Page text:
I would love to play Japan, but the allied AI is sooooooo bad! Nevertheless, thanks! j
Numdydar
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RE: Japanese Production Primer

Post by Numdydar »

Unfortunately the AI for both sides is pretty bad. If order to have a really good game againist eithr side's AI, you need to play along historical lines as much as possible. For the people played Allied, this means do not try and defend forward at all in '41 and pretty much leave the areas in the DEI and elsewhere in place. I.E. do not reinforce or add extra AC into these areas. As a Japan player, push into China so that a land connection exists between Singapore and Shanghi and capture Sain. Then stop. Also, do not take extra units out of Manchuria or China, even by paying PP. It also helps both sides AIs to play with PDU off to minimize the impact accelerated R&D for Japan can have.

In other words, either side's AI is easy to 'break' if that is what the player wants to do. If you want a more robust Allied AI, then don't invade Pearl or other things you can do as Japan. Also by playing along more historical lines, allows you as Japan to at least have a feel for what will happen as the war goes on in the later stages :).

In my Japan game against the Allied AI (which I used as the basis of this Primer), I did not do the above and have completely overrun China [X(]. So when '43 hits I will have an AV (unless something goes horrorably wrong between now and then). I do have PDU off though. If I had wanted I could have not done that so the game would have gone longer. The Allies have made an effective landing at Normea and kicked me out. So the good news is that AI does seem capable of invading properly [:)]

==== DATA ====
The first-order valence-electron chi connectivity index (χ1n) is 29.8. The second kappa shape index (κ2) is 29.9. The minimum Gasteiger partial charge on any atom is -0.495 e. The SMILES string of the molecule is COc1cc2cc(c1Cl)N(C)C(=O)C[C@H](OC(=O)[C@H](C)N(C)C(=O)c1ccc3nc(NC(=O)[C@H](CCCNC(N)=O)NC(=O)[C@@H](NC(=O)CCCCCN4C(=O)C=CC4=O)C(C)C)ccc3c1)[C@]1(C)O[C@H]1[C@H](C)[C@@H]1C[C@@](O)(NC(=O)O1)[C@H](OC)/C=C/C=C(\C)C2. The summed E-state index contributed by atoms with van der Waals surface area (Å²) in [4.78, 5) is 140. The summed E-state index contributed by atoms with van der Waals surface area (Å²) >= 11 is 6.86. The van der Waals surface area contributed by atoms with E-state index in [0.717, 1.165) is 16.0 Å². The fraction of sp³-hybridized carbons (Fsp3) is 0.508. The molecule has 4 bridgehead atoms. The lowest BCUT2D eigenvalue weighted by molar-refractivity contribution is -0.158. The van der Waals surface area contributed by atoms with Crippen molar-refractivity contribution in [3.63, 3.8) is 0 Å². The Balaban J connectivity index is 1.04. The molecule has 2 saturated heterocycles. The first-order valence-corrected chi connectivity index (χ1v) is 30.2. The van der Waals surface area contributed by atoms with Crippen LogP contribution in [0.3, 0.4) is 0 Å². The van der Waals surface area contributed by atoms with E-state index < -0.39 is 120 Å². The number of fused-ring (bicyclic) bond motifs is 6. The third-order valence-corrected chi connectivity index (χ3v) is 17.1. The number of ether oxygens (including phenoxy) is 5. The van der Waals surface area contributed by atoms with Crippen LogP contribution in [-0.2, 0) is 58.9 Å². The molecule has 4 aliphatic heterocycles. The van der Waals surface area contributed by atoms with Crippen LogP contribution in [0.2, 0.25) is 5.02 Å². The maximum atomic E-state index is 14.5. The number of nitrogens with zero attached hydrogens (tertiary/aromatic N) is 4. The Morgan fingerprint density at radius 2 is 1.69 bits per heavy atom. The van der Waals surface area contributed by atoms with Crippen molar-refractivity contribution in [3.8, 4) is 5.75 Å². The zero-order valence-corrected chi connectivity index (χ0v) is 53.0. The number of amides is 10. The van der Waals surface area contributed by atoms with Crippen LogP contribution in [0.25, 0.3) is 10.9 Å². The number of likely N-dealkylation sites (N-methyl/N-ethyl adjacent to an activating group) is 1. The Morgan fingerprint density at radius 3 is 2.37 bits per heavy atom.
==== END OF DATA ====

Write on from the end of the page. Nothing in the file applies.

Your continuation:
So you can have an interesting game as long as you try and play as if the AI is an actual person and don't try to do things just because you know the AI can't handle it.
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Lokasenna
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RE: Japanese Production Primer

Post by Lokasenna »

ORIGINAL: Numdydar

Unfortunately the AI for both sides is pretty bad. If order to have a really good game againist eithr side's AI, you need to play along historical lines as much as possible. For the people played Allied, this means do not try and defend forward at all in '41 and pretty much leave the areas in the DEI and elsewhere in place. I.E. do not reinforce or add extra AC into these areas. As a Japan player, push into China so that a land connection exists between Singapore and Shanghi and capture Sain. Then stop. Also, do not take extra units out of Manchuria or China, even by paying PP. It also helps both sides AIs to play with PDU off to minimize the impact accelerated R&D for Japan can have.

In other words, either side's AI is easy to 'break' if that is what the player wants to do. If you want a more robust Allied AI, then don't invade Pearl or other things you can do as Japan. Also by playing along more historical lines, allows you as Japan to at least have a feel for what will happen as the war goes on in the later stages :).

In my Japan game against the Allied AI (which I used as the basis of this Primer), I did not do the above and have completely overrun China [X(]. So when '43 hits I will have an AV (unless something goes horrorably wrong between now and then). I do have PDU off though. If I had wanted I could have not done that so the game would have gone longer. The Allies have made an effective landing at Normea and kicked me out. So the good news is that AI does seem capable of invading properly [:)]

So you can have an interesting game as long as you try and play as if the AI is an actual person and don't try to do things just because you know the AI can't handle it.

Somebody said in a thread the other day/week that you can still continue playing even if autovictory is reached, "to see how it turns out" so to speak... I am working to verify this in my AI game, but I waited too long to conquer China and there's 15k AV sitting in Chungking [X(] - after I destroyed 6k on the road there! Even by nearly emptying Manchuria I don't have the AV to combat this yet.

I'm reading through this and it's good basic info. If you can insert links in your PDF, perhaps some "Further Reading" links to forum threads/discussions that go into more detail on nuances and trade-offs? Like why Tojo is the answer rather than Tony, etc. Not strictly production-related, but production is symbiotic with your combat strategy so it's relevant.
Numdydar
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RE: Japanese Production Primer

Post by Numdydar »